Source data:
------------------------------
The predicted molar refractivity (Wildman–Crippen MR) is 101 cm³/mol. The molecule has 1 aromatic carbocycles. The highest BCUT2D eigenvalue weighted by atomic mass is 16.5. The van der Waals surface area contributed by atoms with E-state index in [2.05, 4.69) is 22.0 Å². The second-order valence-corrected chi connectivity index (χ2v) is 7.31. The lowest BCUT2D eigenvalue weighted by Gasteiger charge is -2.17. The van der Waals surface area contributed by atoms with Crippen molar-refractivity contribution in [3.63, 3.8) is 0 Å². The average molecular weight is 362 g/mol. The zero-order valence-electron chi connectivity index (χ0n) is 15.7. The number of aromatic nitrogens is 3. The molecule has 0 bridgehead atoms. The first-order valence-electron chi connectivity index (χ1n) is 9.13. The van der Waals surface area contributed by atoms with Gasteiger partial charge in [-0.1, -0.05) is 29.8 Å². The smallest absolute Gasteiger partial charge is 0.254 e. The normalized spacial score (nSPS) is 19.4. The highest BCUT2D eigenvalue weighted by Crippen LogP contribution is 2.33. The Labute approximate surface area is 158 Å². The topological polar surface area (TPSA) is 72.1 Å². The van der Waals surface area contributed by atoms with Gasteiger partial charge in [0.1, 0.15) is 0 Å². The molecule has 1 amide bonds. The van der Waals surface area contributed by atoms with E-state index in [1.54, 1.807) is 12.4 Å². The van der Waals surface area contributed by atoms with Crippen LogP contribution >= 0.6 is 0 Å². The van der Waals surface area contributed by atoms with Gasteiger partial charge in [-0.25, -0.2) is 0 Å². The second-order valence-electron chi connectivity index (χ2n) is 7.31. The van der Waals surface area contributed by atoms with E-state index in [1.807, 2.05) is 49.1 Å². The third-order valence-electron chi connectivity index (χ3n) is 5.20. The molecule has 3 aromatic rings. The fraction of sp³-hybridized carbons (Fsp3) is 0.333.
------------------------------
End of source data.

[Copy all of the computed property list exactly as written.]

The predicted molar refractivity (Wildman–Crippen MR) is 101 cm³/mol. The molecule has 1 aromatic carbocycles. The highest BCUT2D eigenvalue weighted by atomic mass is 16.5. The van der Waals surface area contributed by atoms with E-state index in [2.05, 4.69) is 22.0 Å². The second-order valence-corrected chi connectivity index (χ2v) is 7.31. The lowest BCUT2D eigenvalue weighted by Gasteiger charge is -2.17. The van der Waals surface area contributed by atoms with Crippen molar-refractivity contribution in [3.63, 3.8) is 0 Å². The average molecular weight is 362 g/mol. The zero-order valence-electron chi connectivity index (χ0n) is 15.7. The number of aromatic nitrogens is 3. The molecule has 0 bridgehead atoms. The first-order valence-electron chi connectivity index (χ1n) is 9.13. The van der Waals surface area contributed by atoms with Gasteiger partial charge in [-0.1, -0.05) is 29.8 Å². The smallest absolute Gasteiger partial charge is 0.254 e. The normalized spacial score (nSPS) is 19.4. The highest BCUT2D eigenvalue weighted by Crippen LogP contribution is 2.33. The Labute approximate surface area is 158 Å². The topological polar surface area (TPSA) is 72.1 Å². The van der Waals surface area contributed by atoms with Gasteiger partial charge in [0.1, 0.15) is 0 Å². The molecule has 1 amide bonds. The van der Waals surface area contributed by atoms with E-state index in [1.54, 1.807) is 12.4 Å². The van der Waals surface area contributed by atoms with Crippen LogP contribution >= 0.6 is 0 Å². The van der Waals surface area contributed by atoms with Gasteiger partial charge in [-0.25, -0.2) is 0 Å². The second-order valence-electron chi connectivity index (χ2n) is 7.31. The van der Waals surface area contributed by atoms with E-state index in [1.807, 2.05) is 49.1 Å². The third-order valence-electron chi connectivity index (χ3n) is 5.20. The molecule has 3 aromatic rings. The fraction of sp³-hybridized carbons (Fsp3) is 0.333.